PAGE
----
Nitrogen application to the nutrient solution was to help identify whether the poor performance in the various nutrient-omitted treatments was due to the nutrient in question or nitrogen deficiency. Addition of nitrogen to the nutrient solution led to the nitrogen concentrations in the plant tissues to fall within the required sufficiency ranges (3.5–5.5%). Although there were no to few nodules in most of the treatments, nitrogen added treatments did not have nodules in all the soils. This could be attributed to the ability of nitrogen to inhibit nodulation when supplied in large amounts . Field experiments have shown a reduction in the nodule number when nitrogen was applied to soybean and also in common bean, lima bean, green gram and lab lab . It was also found out that addition of N (> 2.5 mM) inhibited nodulation in cowpea and soybean  under hydroponic solutions. There was low nodulation in most of the treatments despite the low N content. This could be attributed to the low pH of most of the soils which are not favourable for soybean nodulation and nitrogen fixation and thus nitrogen deficiencies could be noted.The low N concentration (below the sufficiency ranges– 3.5 to 5.5) in all the treatments except the plus N treatment (Table 5) can be attributed to the moderate initial N contents in soils and poor nodulation. This could also be attributed to the fact that maximum nitrogen fixation occurs at R3 to R5 stages of soybean growth yet the plants in this study were harvested at V3 stage.
The insignificant difference between the lime applied treatment and the complete treatment in terms of shoot nutrient concentration may be due to the good supply of the nutrients from the nutrient solution in the lower pot that was not influenced by lime application.This may also be due to its ability to improve the pHof the soil which may have contributed to improved soil nutrient availability. Manganese concentrations in lime-added treatments were lower than all the other treatments. Lime reduces manganese concentration through mass action when applied to the soils by raising the soil pH. It was found out that liming reduced Mn concentrations in the soil, but the concentration in the leaves was sufficient but decreased with subsequent seasons under liming.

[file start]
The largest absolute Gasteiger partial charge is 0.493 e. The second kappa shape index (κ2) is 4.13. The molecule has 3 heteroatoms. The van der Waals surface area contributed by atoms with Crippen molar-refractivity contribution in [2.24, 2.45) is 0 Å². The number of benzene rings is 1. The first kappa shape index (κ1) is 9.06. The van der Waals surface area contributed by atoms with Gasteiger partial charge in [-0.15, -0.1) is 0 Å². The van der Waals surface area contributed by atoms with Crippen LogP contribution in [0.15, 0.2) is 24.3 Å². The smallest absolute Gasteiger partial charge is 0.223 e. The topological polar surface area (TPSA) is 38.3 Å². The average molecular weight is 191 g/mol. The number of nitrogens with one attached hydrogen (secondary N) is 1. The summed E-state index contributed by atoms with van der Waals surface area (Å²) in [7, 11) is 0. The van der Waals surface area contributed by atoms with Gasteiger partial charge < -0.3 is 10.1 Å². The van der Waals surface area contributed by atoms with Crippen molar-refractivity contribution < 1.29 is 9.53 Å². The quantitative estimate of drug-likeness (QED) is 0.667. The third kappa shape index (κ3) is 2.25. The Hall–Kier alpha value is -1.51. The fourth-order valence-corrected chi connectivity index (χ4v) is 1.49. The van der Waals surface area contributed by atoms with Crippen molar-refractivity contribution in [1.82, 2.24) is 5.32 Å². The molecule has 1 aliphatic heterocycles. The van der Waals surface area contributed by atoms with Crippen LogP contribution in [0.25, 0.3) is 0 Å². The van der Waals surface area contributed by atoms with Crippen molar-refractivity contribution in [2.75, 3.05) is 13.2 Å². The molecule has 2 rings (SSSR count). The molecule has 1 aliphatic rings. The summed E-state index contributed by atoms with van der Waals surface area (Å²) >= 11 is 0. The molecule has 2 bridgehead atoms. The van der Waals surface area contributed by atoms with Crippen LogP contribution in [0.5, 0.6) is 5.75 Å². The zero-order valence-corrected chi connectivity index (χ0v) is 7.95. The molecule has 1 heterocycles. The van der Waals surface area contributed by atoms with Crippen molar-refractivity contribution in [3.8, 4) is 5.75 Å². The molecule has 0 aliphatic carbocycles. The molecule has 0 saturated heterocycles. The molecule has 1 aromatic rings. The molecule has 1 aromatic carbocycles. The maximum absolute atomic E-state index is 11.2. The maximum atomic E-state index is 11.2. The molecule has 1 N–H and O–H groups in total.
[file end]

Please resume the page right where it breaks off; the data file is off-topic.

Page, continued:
Effects of the nutrient treatments on shoot dry weights
All the treatments were compared against the complete treatment in terms of shoot and root dry weights to determine their extent of limitation. This is because theoretically it is expected that the complete treatment should have the best performance because of the optimal nutrient conditions for growth. If the treatment had significantly lower SDWs than the complete treatment, it meant that the element was limiting.The poor performance of plants (in terms of shoot dry weights) growing in magnesium-omitted treatments may be attributed to the important roles played by magnesium in the plants. Magnesium is an important component of chlorophyll which helps in capturing energy from the sun for growth and development; Mg also plays an important role in activation of a number of enzymes important in protein synthesis and P reactions. Magnesium deficiencies are widely reported and have resulted in ailments such as grass tetany in ruminant animals feeding on grasses with Mg deficiency. Most field Mg deficiencies are induced by competing cations such as, K+, NH4+, Ca2+ and Mn2+ . Magnesium deficiency symptoms have also been reported in the field trials. These are more pronounced in cases where K fertilizers were used when there was little Mg available in the soil.The poor performance of plants growing in minus K treatments in terms of the shoot dry weights indicated that K is limiting in these soils. It has been reported that relatively large amounts of K are required by high yielding soybean varieties. This is because the dry matter yield, nodule parameters and the total nitrogen accumulation increases with increasing K supply. This can be associated with the improvement of nitrogenase activity and thus enhancing biological nitrogen fixation (BNF)[34,42].The low shoot dry weights could be attributed to the premature leaf fall.